Mind you the potential of this technology is awesome. The mind boggles. If the technology becomes the size of the device in the Rossi article then potential for it on aircraft is unlimited. Be very light, no need to carry fuel etc. As the LM video states potential for ships too is unlimited. Unlimited range. This is only the beginning.
     
  9. StobieWan

    StobieWan Super Moderator Staff Member

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    I'm not so sure Rossi is on the up and up:

    Andrea Rossi Energy Catalyzer - E-Cat Hoax

    On LockMarts announcement, I'm less surprised by the proposed size as by the way the article simply bypasses the fact that the longest sustained fusion reaction yet recorded is measured in very small units of time - is there a reason to think this is a relatively trivial issue? I'm not up on the science unfortunately :(
     
  10. cdxbow

    cdxbow Member

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    Rossi is a fraud. Period. Hoping Lockheed isn't.
     
  11. kato

    kato Defense Professional Verified Defense Pro

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    Rossi isn't all that recent too, he's been at it since the mid-90s.
     
  12. StobieWan

    StobieWan Super Moderator Staff Member

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    and convicted too :)
     
  13. cdxbow

    cdxbow Member

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    I think Lockheed have been convicted of a few things over the years.
     
  14. John Fedup

    John Fedup Well-Known Member

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    Well, nothing has happened with cold fusion for 25 years and after 70 years there are some promising developments with magnetically confined fusion so maybe cold fusion needs another 50 years of research! Bottom line, no fast neutrons means no fusion (from what I understand anyway).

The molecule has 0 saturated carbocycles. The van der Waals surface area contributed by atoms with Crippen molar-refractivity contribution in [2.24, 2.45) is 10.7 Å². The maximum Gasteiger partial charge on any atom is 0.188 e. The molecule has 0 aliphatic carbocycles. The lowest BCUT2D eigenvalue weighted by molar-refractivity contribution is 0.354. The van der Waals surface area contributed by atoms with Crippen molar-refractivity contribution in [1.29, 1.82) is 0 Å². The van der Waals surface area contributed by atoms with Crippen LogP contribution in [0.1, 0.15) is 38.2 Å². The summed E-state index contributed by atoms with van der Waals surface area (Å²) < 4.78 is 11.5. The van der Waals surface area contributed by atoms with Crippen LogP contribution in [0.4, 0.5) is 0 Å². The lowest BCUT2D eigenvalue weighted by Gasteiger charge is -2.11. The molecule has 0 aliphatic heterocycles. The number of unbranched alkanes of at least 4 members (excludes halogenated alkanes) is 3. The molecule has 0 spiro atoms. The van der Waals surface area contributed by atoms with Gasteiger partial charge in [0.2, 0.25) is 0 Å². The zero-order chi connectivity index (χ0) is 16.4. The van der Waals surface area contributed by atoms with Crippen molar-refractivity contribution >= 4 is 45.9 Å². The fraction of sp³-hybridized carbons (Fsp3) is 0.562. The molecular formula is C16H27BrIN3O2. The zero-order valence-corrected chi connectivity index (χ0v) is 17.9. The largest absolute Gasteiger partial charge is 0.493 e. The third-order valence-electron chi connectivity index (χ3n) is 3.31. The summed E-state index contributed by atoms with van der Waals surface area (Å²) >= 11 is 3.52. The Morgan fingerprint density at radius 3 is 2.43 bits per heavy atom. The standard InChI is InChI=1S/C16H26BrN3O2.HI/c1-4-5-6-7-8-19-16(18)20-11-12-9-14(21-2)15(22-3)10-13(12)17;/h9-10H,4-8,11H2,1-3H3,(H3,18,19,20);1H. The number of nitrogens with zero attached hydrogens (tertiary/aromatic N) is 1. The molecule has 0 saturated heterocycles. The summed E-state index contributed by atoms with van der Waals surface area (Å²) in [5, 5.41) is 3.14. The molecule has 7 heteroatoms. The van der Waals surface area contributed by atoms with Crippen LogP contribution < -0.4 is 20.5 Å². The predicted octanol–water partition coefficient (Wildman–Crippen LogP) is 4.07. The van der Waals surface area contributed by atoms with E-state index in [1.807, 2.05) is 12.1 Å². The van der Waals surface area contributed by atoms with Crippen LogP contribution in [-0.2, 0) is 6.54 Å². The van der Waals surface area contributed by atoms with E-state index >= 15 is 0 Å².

15. StobieWan

    StobieWan Super Moderator Staff Member

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    Cold Fusion has no theoretical basis underpinning it - there's nothing there to work on. When the results were first seen, the researchers didn't know what they were seeing and began to put together some theoretical constructs to explain what they were seeing.

    Nuclear fusion is relatively well understood and is now an engineering problem - we're past the "how does it work" part and into the "how can we practically apply this understanding.

    Cold fusion is not on the same footing.
     
  16. StobieWan

    StobieWan Super Moderator Staff Member

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    Not delivering fraudulent goods however - bribery and corruption, surely yes, they have a whole chapter of law devoted to them :) But in the main, if they offer to flog you an aircraft or a missile or whatever, it'll be to spec and work.
     
  17. StingrayOZ

    StingrayOZ Well-Known Member

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    We have been able to use fusion in thermonuclear devices for half a century. Also the Fusor, is a fusion reactor, just not a very efficient one, but one that is easily built. Again for nearly 50 years. We are well into how can we do this with efficiently so that it is commercially useful. While they aren't commercially used to produce energy, Fusors are sold as a neutron source and have been used for transmutation of elements. ITER want commercially viable fusion.